From time to time I am contacted by a customer, patient, or speech-language pathologist with questions about using the Breather®, respiratory muscle trainer (RMT) device.
Recently, I heard from a customer who I’ll call Linda, who shared in an email that she has suffered from a chronic cough for years, recurrent bronchitis, including a recent bad bout in February, and eventually a voice disorder resulting from the constellation of problems and symptoms. She stated:” I ran across The Breather and decided to add that to my daily regimen. I’m hoping to expand my lungs and am willing to work hard to do so. Can you please answer some questions for me before I order the accessory kit from you?”
It occurred to me that the information provided might benefit other users, so I have posted her questions below and I have put my responses in blue.
1. What count or how long should I breath in and how long or what count should I breath out? Doesn’t it make sense to breath in as long as I can so I will get a bigger breath and then breath out for as long as I can to expand my lungs? I haven’t found any information that says what to shoot for. Like a count. Breath in for 5 or 6, breath out for 8 as an example.
Many years ago, in response to questions from other speech pathologists, I developed a protocol that I now also provide to my own patients. An example of the first week of training is as follows:
Week 1: Demonstrate proper technique at settings 1/1. Important do not puff your cheeks and maintain a tight lip seal. Shoulder and neck muscles should be relaxed. Emphasize use of diaphragm and abdominal muscles. Use the manometer, to record the highest number the dial moves to on exhalation following 3 trials (Maximum expiratory effort/MEP). This is the target for week 1. Train at 70% of the target. Some patients can advance to a higher I/E setting of 2/2 on the initial visit. Compete 5 sets of 5reps=25 breaths twice daily. Rest ½-1minute between sets. If a patient is using the device because of documented aspiration, a set 1hr post eating may be beneficial for pulmonary hygiene, and before bedtime for a final sweep of the lungs.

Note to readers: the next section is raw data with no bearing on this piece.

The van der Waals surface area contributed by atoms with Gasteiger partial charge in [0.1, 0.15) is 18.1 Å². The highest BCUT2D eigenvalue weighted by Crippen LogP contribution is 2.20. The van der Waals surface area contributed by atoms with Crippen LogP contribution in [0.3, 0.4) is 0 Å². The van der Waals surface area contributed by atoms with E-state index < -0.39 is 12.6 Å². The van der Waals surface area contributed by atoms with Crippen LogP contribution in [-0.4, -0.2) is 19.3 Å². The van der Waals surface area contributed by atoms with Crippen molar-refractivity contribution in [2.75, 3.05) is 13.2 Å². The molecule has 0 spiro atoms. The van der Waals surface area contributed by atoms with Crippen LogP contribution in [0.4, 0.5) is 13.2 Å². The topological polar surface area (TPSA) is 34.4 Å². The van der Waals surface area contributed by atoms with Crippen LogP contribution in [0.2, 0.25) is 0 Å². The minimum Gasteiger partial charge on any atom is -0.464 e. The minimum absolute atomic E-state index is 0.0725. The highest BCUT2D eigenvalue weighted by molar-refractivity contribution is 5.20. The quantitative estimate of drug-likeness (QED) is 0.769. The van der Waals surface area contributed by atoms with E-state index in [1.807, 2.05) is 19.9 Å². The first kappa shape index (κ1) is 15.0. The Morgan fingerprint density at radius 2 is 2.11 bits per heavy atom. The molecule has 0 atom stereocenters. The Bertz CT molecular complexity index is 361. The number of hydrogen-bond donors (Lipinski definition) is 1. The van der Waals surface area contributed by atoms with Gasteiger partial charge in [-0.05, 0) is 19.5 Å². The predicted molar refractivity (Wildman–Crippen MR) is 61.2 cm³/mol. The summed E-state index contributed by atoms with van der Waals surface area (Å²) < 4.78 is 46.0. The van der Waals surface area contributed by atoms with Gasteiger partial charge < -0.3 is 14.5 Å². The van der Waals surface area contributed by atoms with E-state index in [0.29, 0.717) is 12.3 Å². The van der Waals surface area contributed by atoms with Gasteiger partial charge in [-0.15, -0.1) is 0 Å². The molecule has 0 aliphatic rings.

I advise customers to always consult with their therapist or physician for any additional guidelines specific to you or your diagnosis.
2. How do I know when to go up in the dial?
Each week you will advance your settings, which may be inspiratory only, expiratory only, or both. Your MEP from the previous week will provide some guidance, and with an increase in resistance, your new MEP will likely be equal to or greater than the previous week. On weeks 3 and 4 I offer an alternate protocol:
Week 3: Check technique. No cheek puffing and tight lip seal. Increase I/E resistance to 3/3, if tolerated. Use prior or new MEP as target. (The patient is their own referent point and some patients may not advance so quickly). Begin alternative protocol of 2sets of 10reps/twice daily.
Week 4/5: Check technique. No cheek puffing and tight lip seal. Increase I/E resistance to 3/4, if tolerated. Use prior or current MEP as target. (The patient is their own referent point and some patients may not advance so quickly). If tolerated, continue 2 sets of 10 reps twice daily or 3sets of 10reps (30 breaths) once daily.